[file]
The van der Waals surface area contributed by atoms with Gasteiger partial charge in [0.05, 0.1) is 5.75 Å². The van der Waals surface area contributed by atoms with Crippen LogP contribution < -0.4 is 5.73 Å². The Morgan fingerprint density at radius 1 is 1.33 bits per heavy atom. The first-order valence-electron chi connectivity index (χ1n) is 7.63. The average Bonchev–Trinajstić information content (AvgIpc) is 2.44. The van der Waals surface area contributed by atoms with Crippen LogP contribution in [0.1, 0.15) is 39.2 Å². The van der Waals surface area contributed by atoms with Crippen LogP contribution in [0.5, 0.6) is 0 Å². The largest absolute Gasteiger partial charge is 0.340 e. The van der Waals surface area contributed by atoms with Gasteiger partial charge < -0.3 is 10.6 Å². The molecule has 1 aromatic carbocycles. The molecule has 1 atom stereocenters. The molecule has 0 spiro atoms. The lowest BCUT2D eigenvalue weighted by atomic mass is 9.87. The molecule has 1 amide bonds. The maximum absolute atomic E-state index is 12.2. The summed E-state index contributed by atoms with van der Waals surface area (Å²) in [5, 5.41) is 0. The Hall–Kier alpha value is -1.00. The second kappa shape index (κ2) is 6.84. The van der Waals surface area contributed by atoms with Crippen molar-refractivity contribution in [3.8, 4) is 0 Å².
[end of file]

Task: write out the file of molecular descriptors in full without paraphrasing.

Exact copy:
The van der Waals surface area contributed by atoms with Gasteiger partial charge in [0.05, 0.1) is 5.75 Å². The van der Waals surface area contributed by atoms with Crippen LogP contribution < -0.4 is 5.73 Å². The Morgan fingerprint density at radius 1 is 1.33 bits per heavy atom. The first-order valence-electron chi connectivity index (χ1n) is 7.63. The average Bonchev–Trinajstić information content (AvgIpc) is 2.44. The van der Waals surface area contributed by atoms with Crippen LogP contribution in [0.1, 0.15) is 39.2 Å². The van der Waals surface area contributed by atoms with Crippen LogP contribution in [0.5, 0.6) is 0 Å². The largest absolute Gasteiger partial charge is 0.340 e. The van der Waals surface area contributed by atoms with Gasteiger partial charge < -0.3 is 10.6 Å². The molecule has 1 aromatic carbocycles. The molecule has 1 atom stereocenters. The molecule has 0 spiro atoms. The lowest BCUT2D eigenvalue weighted by atomic mass is 9.87. The molecule has 1 amide bonds. The maximum absolute atomic E-state index is 12.2. The summed E-state index contributed by atoms with van der Waals surface area (Å²) in [5, 5.41) is 0. The Hall–Kier alpha value is -1.00. The second kappa shape index (κ2) is 6.84. The van der Waals surface area contributed by atoms with Crippen molar-refractivity contribution in [3.8, 4) is 0 Å².